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 Picnic spot Picnic spot
 Historic site Historic site
 Educational Educational
 Fun activity Fun activity
 Toilet facilities Toilet facilities
 Gravel road Gravel road
 Recommended for rainy days Rainy day route

   Area Map

 
Caution - Malaria
The Lowveld and the Kruger National Park falls within a malaria area.  Please consult your pharmacist or doctor at least a week before your visit.

 
Webmaster's Note:
Although the crime rate in the area is low, petty theft does occur from time to time. You are advised to lock your parked vehicles.

Short, day-trip drives from Sabie

 

Big-5 Routes

Recommended for rainy days The two separate Big-5 Routes are both favourite routes, especially when inclement weather boycott some of the other day trips from Sabie.

The first option covers a wildlife  rehabilitation centre, a Cheetah breeding centre, a silk farm and a reptile park.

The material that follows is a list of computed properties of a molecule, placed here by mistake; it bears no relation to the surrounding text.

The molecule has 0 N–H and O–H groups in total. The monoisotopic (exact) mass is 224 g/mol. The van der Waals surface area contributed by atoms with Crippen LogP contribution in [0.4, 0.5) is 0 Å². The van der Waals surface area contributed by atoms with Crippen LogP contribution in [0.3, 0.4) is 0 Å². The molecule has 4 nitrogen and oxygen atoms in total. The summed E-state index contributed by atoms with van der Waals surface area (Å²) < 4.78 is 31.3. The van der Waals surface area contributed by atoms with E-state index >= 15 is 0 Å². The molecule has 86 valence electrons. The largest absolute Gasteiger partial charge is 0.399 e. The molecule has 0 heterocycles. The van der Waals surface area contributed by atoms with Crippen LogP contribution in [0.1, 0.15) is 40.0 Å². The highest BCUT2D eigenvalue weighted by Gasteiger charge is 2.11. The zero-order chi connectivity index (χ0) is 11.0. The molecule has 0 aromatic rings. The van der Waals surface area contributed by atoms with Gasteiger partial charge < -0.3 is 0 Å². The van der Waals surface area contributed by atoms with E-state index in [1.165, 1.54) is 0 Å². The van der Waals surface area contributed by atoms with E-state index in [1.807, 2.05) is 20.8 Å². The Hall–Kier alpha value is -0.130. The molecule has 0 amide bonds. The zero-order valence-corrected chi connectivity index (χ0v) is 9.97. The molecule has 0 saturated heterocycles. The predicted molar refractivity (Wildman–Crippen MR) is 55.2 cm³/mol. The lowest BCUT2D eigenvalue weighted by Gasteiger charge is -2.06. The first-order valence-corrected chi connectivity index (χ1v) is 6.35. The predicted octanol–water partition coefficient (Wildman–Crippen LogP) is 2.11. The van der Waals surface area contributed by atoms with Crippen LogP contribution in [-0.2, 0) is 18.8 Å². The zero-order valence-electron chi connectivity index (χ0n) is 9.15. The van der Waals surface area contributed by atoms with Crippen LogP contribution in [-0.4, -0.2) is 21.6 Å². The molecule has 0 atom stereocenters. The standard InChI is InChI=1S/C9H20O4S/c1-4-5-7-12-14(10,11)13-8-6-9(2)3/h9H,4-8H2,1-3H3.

Set a full day aside for a visit to the Kruger National Park.

Option 1
Option 2

 

Option 1

 

Webmaster's Note:
The shortest routes from Sabie to the Cheetah Breeding Centre and the Moholoholo Rehabilitation Centre is via Graskop or Hazyview and Bushbuck Ridge. These routes are not the recommended routes.  The Bushbuck Ridge area (a former homeland area of South Africa) is not scenic and it is potentially dangerous to stop here due to the possibility of being robbed or hijacked.

Suggest you travel the longer route via Pilgrim's Rest and Ohrigstad, or via Graskop and Burke's Luck Potholes. Resist the temptation to stop at all the viewpoints on the way there and depart early enough to be on time for the first guided tour at 09:30 at the Moholoholo Wildlife Rehabilitation Centre (allow about two hours for the 150km trip via Pilgrim's Rest).

Moholoholo Wildlife Rehabilitation Centre EducationalFun activityToilet facilities